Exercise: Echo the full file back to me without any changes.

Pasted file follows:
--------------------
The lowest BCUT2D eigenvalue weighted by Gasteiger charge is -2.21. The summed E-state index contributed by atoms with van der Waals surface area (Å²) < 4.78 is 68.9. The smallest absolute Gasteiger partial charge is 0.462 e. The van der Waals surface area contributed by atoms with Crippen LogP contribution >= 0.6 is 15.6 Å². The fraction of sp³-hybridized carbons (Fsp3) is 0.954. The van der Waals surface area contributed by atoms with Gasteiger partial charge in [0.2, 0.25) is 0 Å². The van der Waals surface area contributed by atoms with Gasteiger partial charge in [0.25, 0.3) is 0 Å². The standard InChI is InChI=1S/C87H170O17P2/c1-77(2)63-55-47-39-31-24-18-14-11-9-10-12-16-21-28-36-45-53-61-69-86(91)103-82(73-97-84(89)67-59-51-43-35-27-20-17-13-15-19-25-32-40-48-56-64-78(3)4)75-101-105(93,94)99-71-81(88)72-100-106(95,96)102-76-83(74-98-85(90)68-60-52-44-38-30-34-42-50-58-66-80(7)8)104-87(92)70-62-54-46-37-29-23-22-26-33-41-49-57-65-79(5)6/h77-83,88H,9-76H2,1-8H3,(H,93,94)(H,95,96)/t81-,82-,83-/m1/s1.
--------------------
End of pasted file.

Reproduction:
The lowest BCUT2D eigenvalue weighted by Gasteiger charge is -2.21. The summed E-state index contributed by atoms with van der Waals surface area (Å²) < 4.78 is 68.9. The smallest absolute Gasteiger partial charge is 0.462 e. The van der Waals surface area contributed by atoms with Crippen LogP contribution >= 0.6 is 15.6 Å². The fraction of sp³-hybridized carbons (Fsp3) is 0.954. The van der Waals surface area contributed by atoms with Gasteiger partial charge in [0.2, 0.25) is 0 Å². The van der Waals surface area contributed by atoms with Gasteiger partial charge in [0.25, 0.3) is 0 Å². The standard InChI is InChI=1S/C87H170O17P2/c1-77(2)63-55-47-39-31-24-18-14-11-9-10-12-16-21-28-36-45-53-61-69-86(91)103-82(73-97-84(89)67-59-51-43-35-27-20-17-13-15-19-25-32-40-48-56-64-78(3)4)75-101-105(93,94)99-71-81(88)72-100-106(95,96)102-76-83(74-98-85(90)68-60-52-44-38-30-34-42-50-58-66-80(7)8)104-87(92)70-62-54-46-37-29-23-22-26-33-41-49-57-65-79(5)6/h77-83,88H,9-76H2,1-8H3,(H,93,94)(H,95,96)/t81-,82-,83-/m1/s1.